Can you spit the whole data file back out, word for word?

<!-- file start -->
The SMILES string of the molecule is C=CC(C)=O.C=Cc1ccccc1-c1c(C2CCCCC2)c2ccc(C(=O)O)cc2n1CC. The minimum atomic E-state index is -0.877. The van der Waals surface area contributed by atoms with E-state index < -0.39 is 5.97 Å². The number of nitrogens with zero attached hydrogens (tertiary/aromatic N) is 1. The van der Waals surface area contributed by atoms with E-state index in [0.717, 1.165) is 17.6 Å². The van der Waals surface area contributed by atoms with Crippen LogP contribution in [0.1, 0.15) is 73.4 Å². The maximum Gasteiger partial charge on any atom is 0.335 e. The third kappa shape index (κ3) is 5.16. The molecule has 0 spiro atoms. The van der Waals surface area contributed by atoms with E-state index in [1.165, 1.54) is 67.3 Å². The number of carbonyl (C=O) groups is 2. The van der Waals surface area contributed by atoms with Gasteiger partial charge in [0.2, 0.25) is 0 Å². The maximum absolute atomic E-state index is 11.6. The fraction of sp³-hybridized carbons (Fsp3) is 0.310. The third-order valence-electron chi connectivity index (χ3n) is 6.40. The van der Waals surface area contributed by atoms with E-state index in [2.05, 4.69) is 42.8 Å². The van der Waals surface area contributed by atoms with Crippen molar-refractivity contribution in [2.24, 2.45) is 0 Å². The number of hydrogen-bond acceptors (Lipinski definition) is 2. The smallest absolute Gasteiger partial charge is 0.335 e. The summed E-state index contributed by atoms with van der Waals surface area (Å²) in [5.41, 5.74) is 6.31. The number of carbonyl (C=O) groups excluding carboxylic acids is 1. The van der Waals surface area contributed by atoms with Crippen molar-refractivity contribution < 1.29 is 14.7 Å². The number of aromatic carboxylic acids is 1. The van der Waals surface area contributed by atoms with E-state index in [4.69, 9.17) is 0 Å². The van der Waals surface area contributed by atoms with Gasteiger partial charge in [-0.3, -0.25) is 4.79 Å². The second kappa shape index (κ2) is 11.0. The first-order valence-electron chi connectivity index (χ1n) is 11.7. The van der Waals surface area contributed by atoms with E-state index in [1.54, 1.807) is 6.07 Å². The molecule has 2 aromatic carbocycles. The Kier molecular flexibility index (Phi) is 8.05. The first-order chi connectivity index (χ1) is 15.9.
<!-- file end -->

The SMILES string of the molecule is C=CC(C)=O.C=Cc1ccccc1-c1c(C2CCCCC2)c2ccc(C(=O)O)cc2n1CC. The minimum atomic E-state index is -0.877. The van der Waals surface area contributed by atoms with E-state index < -0.39 is 5.97 Å². The number of nitrogens with zero attached hydrogens (tertiary/aromatic N) is 1. The van der Waals surface area contributed by atoms with E-state index in [0.717, 1.165) is 17.6 Å². The van der Waals surface area contributed by atoms with Crippen LogP contribution in [0.1, 0.15) is 73.4 Å². The maximum Gasteiger partial charge on any atom is 0.335 e. The third kappa shape index (κ3) is 5.16. The molecule has 0 spiro atoms. The van der Waals surface area contributed by atoms with E-state index in [1.165, 1.54) is 67.3 Å². The number of carbonyl (C=O) groups is 2. The van der Waals surface area contributed by atoms with Gasteiger partial charge in [0.2, 0.25) is 0 Å². The maximum absolute atomic E-state index is 11.6. The fraction of sp³-hybridized carbons (Fsp3) is 0.310. The third-order valence-electron chi connectivity index (χ3n) is 6.40. The van der Waals surface area contributed by atoms with E-state index in [2.05, 4.69) is 42.8 Å². The van der Waals surface area contributed by atoms with Crippen molar-refractivity contribution in [2.24, 2.45) is 0 Å². The number of hydrogen-bond acceptors (Lipinski definition) is 2. The smallest absolute Gasteiger partial charge is 0.335 e. The summed E-state index contributed by atoms with van der Waals surface area (Å²) in [5.41, 5.74) is 6.31. The number of carbonyl (C=O) groups excluding carboxylic acids is 1. The van der Waals surface area contributed by atoms with Crippen molar-refractivity contribution < 1.29 is 14.7 Å². The number of aromatic carboxylic acids is 1. The van der Waals surface area contributed by atoms with E-state index in [4.69, 9.17) is 0 Å². The van der Waals surface area contributed by atoms with Gasteiger partial charge in [-0.3, -0.25) is 4.79 Å². The second kappa shape index (κ2) is 11.0. The first-order valence-electron chi connectivity index (χ1n) is 11.7. The van der Waals surface area contributed by atoms with E-state index in [1.54, 1.807) is 6.07 Å². The molecule has 2 aromatic carbocycles. The Kier molecular flexibility index (Phi) is 8.05. The first-order chi connectivity index (χ1) is 15.9.